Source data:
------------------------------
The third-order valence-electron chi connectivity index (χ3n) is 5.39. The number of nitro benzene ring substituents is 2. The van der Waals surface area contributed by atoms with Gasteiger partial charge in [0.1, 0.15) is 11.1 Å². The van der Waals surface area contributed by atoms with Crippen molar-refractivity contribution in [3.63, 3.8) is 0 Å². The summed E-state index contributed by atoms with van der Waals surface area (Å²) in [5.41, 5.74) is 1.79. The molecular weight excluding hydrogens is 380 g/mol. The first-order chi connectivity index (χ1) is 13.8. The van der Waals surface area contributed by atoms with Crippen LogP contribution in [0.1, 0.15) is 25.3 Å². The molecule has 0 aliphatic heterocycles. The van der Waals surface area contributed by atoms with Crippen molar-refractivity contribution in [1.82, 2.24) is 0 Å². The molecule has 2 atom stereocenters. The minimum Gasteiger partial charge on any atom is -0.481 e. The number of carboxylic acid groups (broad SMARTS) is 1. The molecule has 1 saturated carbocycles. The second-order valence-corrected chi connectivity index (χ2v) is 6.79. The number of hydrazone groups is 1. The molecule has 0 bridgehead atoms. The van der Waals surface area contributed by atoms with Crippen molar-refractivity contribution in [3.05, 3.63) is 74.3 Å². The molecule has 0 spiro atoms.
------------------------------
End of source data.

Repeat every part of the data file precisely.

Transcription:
The third-order valence-electron chi connectivity index (χ3n) is 5.39. The number of nitro benzene ring substituents is 2. The van der Waals surface area contributed by atoms with Gasteiger partial charge in [0.1, 0.15) is 11.1 Å². The van der Waals surface area contributed by atoms with Crippen molar-refractivity contribution in [3.63, 3.8) is 0 Å². The summed E-state index contributed by atoms with van der Waals surface area (Å²) in [5.41, 5.74) is 1.79. The molecular weight excluding hydrogens is 380 g/mol. The first-order chi connectivity index (χ1) is 13.8. The van der Waals surface area contributed by atoms with Crippen LogP contribution in [0.1, 0.15) is 25.3 Å². The molecule has 0 aliphatic heterocycles. The van der Waals surface area contributed by atoms with Crippen molar-refractivity contribution in [1.82, 2.24) is 0 Å². The molecule has 2 atom stereocenters. The minimum Gasteiger partial charge on any atom is -0.481 e. The number of carboxylic acid groups (broad SMARTS) is 1. The molecule has 1 saturated carbocycles. The second-order valence-corrected chi connectivity index (χ2v) is 6.79. The number of hydrazone groups is 1. The molecule has 0 bridgehead atoms. The van der Waals surface area contributed by atoms with Crippen molar-refractivity contribution in [3.05, 3.63) is 74.3 Å². The molecule has 0 spiro atoms.